Gene Simmons Q&A: Career Endurance, KISS’ Legacy and Paul McCartney’s Influence
Written by: Ken Sharp / www.rockcellarmagazine.com
Outspoken and brash, arrogant and opinionated, profane and vulgar, supremely narcissistic and sexist, are among the colorful descriptions both the public and media foist at KISS’ founding member Gene Simmons.
Acutely aware of how he is perceived, Simmons even named his last solo album Asshole. When meeting with the “God of Thunder,” one will notice he’s polite and gracious, proving there’s much more behind the self-proclaimed “Man of 1000 Faces.”
Currently on the road with KISS for their “Freedom To Rock” jaunt of the U.S., the band, or brand, as Simmons often likes to describe the Roll & Roll Hall of Famers, are not content to rest on their laurels and count their mountainous pile of greenbacks. Rather, they continue to press the envelope with a keen understanding of the transformative power of how a rock and roll band can be marketed in today’s world.
Yet as Simmons attests, his accomplishments with KISS have far exceeded his expectations. “It is really weird that KISS, which never really started out as anything but this bizarre dream of four knuckleheads off the streets of New York just wanting to do one record, that four decades later, the RIAA crowned us as the number-one Gold record award winning group of all time in America. It’s amazing especially since we’ve only had three hit singles, Beth, I Was Made For Loving You and Forever.”
For a group routinely dismissed by short-sighted critics as a flash in the pan, a “joke band” comprised of talentless cretinous musical goons soon to be forgotten and quickly discarded on the junk heap of failed rock bands past, KISS are having the last laugh. Detractors be damned, 46 years since the original band–Paul Stanley, Gene Simmons, Ace Frehley and Peter Criss–first came together, in 2016 KISS continue to transcend the parameters of what a rock band can do.
Whether starring in their own Scooby Doo cartoon (Scooby Doo & KISS: Rock & Roll Mystery), teaming up with menswear designer/clothier John Varvatos or collaborating with Japanese teen sensations Momoiro Clover Z on Samurai Son, the band’s first # 1 single in the “Land of the Rising Sun,” yesterday and today KISS stubbornly follow the beat of their own drum and continue to thrive, loudly.
Witness their latest “Freedom To Rock” tour, which is drawing in a significant generation of younger fans eager and excited to be baptized, KISS-style. We sat down with the band’s resident “God of Thunder,” Gene Simmons, who offered a primer in all things KISS, past, present and future.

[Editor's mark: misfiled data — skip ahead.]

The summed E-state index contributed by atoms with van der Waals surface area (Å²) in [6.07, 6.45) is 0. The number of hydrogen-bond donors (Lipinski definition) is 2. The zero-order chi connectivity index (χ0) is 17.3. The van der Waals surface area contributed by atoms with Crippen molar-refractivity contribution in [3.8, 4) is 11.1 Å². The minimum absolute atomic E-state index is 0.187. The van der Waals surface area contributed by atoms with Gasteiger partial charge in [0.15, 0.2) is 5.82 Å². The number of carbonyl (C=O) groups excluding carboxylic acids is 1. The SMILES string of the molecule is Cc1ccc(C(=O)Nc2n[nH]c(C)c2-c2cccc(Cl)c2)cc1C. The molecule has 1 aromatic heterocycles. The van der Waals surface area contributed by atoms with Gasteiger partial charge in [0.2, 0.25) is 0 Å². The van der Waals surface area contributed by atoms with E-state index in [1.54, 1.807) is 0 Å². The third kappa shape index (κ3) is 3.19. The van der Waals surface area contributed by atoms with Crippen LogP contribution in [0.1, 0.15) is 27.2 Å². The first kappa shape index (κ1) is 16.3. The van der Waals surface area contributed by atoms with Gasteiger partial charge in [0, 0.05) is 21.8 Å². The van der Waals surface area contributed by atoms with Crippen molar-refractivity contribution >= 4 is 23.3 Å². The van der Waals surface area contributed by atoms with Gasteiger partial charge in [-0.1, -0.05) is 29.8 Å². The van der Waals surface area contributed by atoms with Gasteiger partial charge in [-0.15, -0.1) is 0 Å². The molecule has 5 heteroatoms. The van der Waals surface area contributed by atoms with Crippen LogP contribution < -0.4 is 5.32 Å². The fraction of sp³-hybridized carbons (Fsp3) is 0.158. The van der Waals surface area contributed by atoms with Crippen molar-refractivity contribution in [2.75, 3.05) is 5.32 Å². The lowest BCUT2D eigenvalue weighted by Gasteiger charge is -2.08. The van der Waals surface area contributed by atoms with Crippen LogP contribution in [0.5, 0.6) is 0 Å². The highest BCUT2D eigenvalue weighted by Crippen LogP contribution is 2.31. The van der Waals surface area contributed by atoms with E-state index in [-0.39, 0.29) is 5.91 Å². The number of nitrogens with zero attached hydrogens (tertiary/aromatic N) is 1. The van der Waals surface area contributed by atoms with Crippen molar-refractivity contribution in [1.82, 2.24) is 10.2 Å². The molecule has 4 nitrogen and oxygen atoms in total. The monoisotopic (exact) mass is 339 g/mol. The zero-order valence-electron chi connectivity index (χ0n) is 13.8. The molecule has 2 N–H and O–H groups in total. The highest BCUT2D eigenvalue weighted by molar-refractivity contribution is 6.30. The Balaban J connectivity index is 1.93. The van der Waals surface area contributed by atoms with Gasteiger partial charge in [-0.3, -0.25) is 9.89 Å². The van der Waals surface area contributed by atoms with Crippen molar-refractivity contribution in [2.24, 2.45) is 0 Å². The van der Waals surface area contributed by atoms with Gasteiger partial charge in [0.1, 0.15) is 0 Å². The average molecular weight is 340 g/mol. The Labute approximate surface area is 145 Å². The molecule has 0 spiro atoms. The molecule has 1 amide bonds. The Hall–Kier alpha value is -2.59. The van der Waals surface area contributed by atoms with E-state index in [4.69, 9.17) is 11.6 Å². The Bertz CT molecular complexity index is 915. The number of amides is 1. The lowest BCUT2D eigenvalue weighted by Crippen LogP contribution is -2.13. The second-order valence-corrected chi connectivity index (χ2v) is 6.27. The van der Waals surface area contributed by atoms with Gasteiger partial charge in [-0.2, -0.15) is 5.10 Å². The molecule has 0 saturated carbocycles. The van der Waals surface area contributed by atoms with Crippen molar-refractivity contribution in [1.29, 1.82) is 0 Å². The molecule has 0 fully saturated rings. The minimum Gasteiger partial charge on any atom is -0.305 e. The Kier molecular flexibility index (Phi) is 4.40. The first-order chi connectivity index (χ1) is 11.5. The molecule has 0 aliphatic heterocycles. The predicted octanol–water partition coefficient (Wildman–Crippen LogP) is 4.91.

Gene Simmons: That’s a very good question. When you’re a pimple-faced little kid, we’re all trying to figure out where we fit on the chess board of life. We try to sort of hang to or latch on to that thing that makes us acceptable and it’s usually not mathematics, unfortunately, or sciences. The kid that put in the time to excel at math and science, the rest of the kids at school don’t just go, “Oh yeah, I need to hang out with that guy.”
And the pivotal moment for me — and I think lots of people — was watching the Beatles on the Ed Sullivan Show. It was a very clear vision; here are four guys who look alien. They were very small, had very small physical statures and they were a little feminine with crazy haircuts—the rest of us had veryshort hair—and they were singing and playing in ways I hadn’t heard before and the girls were going absolutely crazy!
Because I wasn’t from America and I always felt like an outsider, I connected to them because they also didn’t feel like they came from here. They talked strange, that British and Liverpudlian accent I’d never heard before, not in movies or anywhere else. And I thought, “Gee if I did that, maybe I can be accepted too?”
The act of songwriting was something you worked hard to master.
Gene Simmons: Well, initially I just sang in bands. We did cover songs; everything from Otis Redding to Wilson Pickett to the Ventures and of course, Beatles songs, whatever was happening at the time. Listening to the Everly Brothers helped me learn how to sing harmony too. Then my mother bought me a Gibson SG Standard and I didn’t know what to do with my fingers, so initially I was just pressing single notes. Then I noticed the way people were holding C chords and G chords and all that and started to fool around.
How would you describe the early songs you wrote?
Gene Simmons: The first songs, in retrospect, were the kind of things John Lennon and Paul McCartney wrote — but I don’t mean anywhere near as good. People would ask them what their words mean and both of them would say, “We have no idea, we just out words on there that sounded good.” And initially, the kinds of songs that I wrote as a kid didn’t really mean a hell of a lot. I had a song called My Uncle Is A Raft. One of the lyrics was “My uncle is a raft and he always keeps me floating.”
I had fond feelings about my uncle George and I’m sure all that McCartney stuff like Uncle Albert and the lyrics “hands across the water” really don’t mean anything. It’s not like Penny Lane, which really meant something about his childhood memories. But a lot of the words in Beatles songs like I Am The Walrus don’t mean a lot; they’re just interesting words that are stuck against the melody and the meter. So those first few songs of mine were very simple. Stylistically, they were vaguely Beatlesque or Everly Brothers-ish, Wake Up Little Susie, that kind of stuff.
What was the breakthrough for you as a songwriter?
Gene Simmons: The irony was that I noticed if I was gonna be in a band, I didn’t see myself as a lead singer. Physically I was too big and I didn’t see guys my size doing that. I was also heavier as a kid so I didn’t see guys my size fronting bands. I could sing well enough I guess, at least as good as Eric Burdon and Mick Jagger, those guys, who sing pretty straight ahead.